Ambition, Collaboration, and better backing singers!
Bristol Concert hall proposal by Gunter Behnische
I was watching a live performance of Pink Floyd’s album Dark Side of the Moon over the holiday period which set me thinking about backing singers and how they can turn a good song into one that emotionally engages with you so that it exceeds the original artistic intent and whether the same applies to other artistic/design endeavours.
There is no doubt that the reason that DSOM is so enduring is not just because of the creativity and musicianship of the members of Pink Floyd but because of the inspired use of the backing vocals without which Gilmour’s guitar riffs would wallow in a sea of self-indulgence. Queen’s Under pressure needs the additional layering of David Bowies vocal support to avoid yet another shouty stadium anthem and the Massive Attack album Mezzanine is made far more memorable because of Sarah Jay Hawley’s and Liz Fraser’s vocals on Teardrop, Dissolved girl, Black milk and Group four and yet these vocalists are barely mentioned on sleeve notes.
The monetisation of artistic output, where the cult of the individual and the need to be seen as the creator has become corrosively all pervasive, but there is no doubt that the work of these artists was made immeasurably better by the input of another person and they should be congratulated for the creative leap that it took to see the benefit. It does not devalue their artistic output nor does it imply that they are no longer capable of creating. Acts featuring another are now becoming the industry norm: Stormzy has no problem featuring another act and neither does the industry.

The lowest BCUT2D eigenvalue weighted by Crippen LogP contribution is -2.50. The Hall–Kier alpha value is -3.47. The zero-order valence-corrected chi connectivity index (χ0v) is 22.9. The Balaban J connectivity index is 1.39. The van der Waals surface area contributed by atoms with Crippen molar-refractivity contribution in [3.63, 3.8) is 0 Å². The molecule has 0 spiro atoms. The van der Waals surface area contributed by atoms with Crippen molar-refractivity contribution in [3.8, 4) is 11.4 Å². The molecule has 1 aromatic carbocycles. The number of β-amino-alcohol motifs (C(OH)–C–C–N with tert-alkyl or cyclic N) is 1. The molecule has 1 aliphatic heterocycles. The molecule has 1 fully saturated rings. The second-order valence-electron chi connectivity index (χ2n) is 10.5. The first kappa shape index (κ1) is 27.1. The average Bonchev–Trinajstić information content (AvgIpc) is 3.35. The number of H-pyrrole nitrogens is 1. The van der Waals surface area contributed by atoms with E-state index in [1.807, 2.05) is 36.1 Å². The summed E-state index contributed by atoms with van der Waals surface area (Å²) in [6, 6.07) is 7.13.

Unfortunately, in commission based artistic/ design endeavours this creative leap is often overlooked either by a lack of imagination of the commissioning body or the arrogance of those commissioned who believe that they, and only they, are to complete all the work in-house, that proposing a collaboration would be seen as a weakness in their ability to deliver despite the inadequacies that exist within larger organisations.
The constant pressure to reduce the fee associated with a commission is in no small part responsible for designers wanting to hold on to every part of it, as is PII, but in team based endeavours such as a building or a landscape or masterplan or even a rebranding project, it would be a real sign of commitment to quality of output if designers were encouraged to engage with other creative individuals to enhance their skill sets rather than avoid risk and appoint based on size.
Gunter Behnisch said of his practice that he would rather work with young, ambitious, talented yet inexperienced designers in the early stages of a project, harnessing their uninhibited ideas and moulding them with a strong support network to become reality. This requires a strength of mind, maturity and a creative vision that puts a project first and understands and that someone brought in to do a specific piece of work, either as a lead or as a member of the support team is a good thing. In contractor led procurement, where every man hour has to be accounted for in advance, every interface is seen as a problem to manage and where size does matter, this ‘risk’ would be difficult to accommodate.
Whilst public sector construction projects now require all professional teams to work on a single design model, unless briefing acknowledges the intermittent input of external creatives to support a smaller dedicated team as a positive contribution, projects will be bogged down in the cumbersome technology of the process, the review of Key Performance Indicators and the constant monitoring of ‘deliverables’ and although the process will provide the required facility it will be a facility that inevitably lacks innovation and lacks the vitality that can make a design engage emotionally and be far more memorable.
Every project would benefit from letting go of ambition that is in conflict with the project, more collaboration and better backing singers.